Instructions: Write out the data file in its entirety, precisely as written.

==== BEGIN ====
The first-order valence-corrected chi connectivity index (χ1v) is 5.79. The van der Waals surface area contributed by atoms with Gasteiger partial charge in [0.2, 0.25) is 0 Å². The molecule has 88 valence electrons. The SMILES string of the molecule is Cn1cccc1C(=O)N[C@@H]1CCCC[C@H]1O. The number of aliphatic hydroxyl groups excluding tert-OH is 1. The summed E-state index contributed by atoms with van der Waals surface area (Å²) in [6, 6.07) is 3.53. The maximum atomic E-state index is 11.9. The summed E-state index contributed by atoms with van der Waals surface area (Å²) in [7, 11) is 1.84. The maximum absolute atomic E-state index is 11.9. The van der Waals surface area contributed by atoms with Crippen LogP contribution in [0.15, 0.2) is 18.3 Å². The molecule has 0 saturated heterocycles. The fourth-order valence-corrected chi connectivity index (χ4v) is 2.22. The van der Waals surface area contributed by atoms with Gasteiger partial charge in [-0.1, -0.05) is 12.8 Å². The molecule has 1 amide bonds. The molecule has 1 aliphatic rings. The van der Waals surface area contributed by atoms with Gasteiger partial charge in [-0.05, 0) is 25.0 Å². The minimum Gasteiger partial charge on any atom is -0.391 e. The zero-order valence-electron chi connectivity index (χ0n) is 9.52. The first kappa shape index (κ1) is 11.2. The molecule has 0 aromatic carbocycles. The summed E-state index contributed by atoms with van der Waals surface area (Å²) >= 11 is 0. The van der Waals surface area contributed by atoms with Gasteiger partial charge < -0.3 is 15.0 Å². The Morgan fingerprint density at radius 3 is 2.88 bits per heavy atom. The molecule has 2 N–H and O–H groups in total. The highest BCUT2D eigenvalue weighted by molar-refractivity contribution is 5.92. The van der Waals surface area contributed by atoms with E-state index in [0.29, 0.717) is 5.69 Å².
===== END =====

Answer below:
The first-order valence-corrected chi connectivity index (χ1v) is 5.79. The van der Waals surface area contributed by atoms with Gasteiger partial charge in [0.2, 0.25) is 0 Å². The molecule has 88 valence electrons. The SMILES string of the molecule is Cn1cccc1C(=O)N[C@@H]1CCCC[C@H]1O. The number of aliphatic hydroxyl groups excluding tert-OH is 1. The summed E-state index contributed by atoms with van der Waals surface area (Å²) in [6, 6.07) is 3.53. The maximum atomic E-state index is 11.9. The summed E-state index contributed by atoms with van der Waals surface area (Å²) in [7, 11) is 1.84. The maximum absolute atomic E-state index is 11.9. The van der Waals surface area contributed by atoms with Crippen LogP contribution in [0.15, 0.2) is 18.3 Å². The molecule has 0 saturated heterocycles. The fourth-order valence-corrected chi connectivity index (χ4v) is 2.22. The van der Waals surface area contributed by atoms with Gasteiger partial charge in [-0.1, -0.05) is 12.8 Å². The molecule has 1 amide bonds. The molecule has 1 aliphatic rings. The van der Waals surface area contributed by atoms with Gasteiger partial charge in [-0.05, 0) is 25.0 Å². The minimum Gasteiger partial charge on any atom is -0.391 e. The zero-order valence-electron chi connectivity index (χ0n) is 9.52. The first kappa shape index (κ1) is 11.2. The molecule has 0 aromatic carbocycles. The summed E-state index contributed by atoms with van der Waals surface area (Å²) >= 11 is 0. The van der Waals surface area contributed by atoms with Gasteiger partial charge < -0.3 is 15.0 Å². The Morgan fingerprint density at radius 3 is 2.88 bits per heavy atom. The molecule has 2 N–H and O–H groups in total. The highest BCUT2D eigenvalue weighted by molar-refractivity contribution is 5.92. The van der Waals surface area contributed by atoms with E-state index in [0.29, 0.717) is 5.69 Å².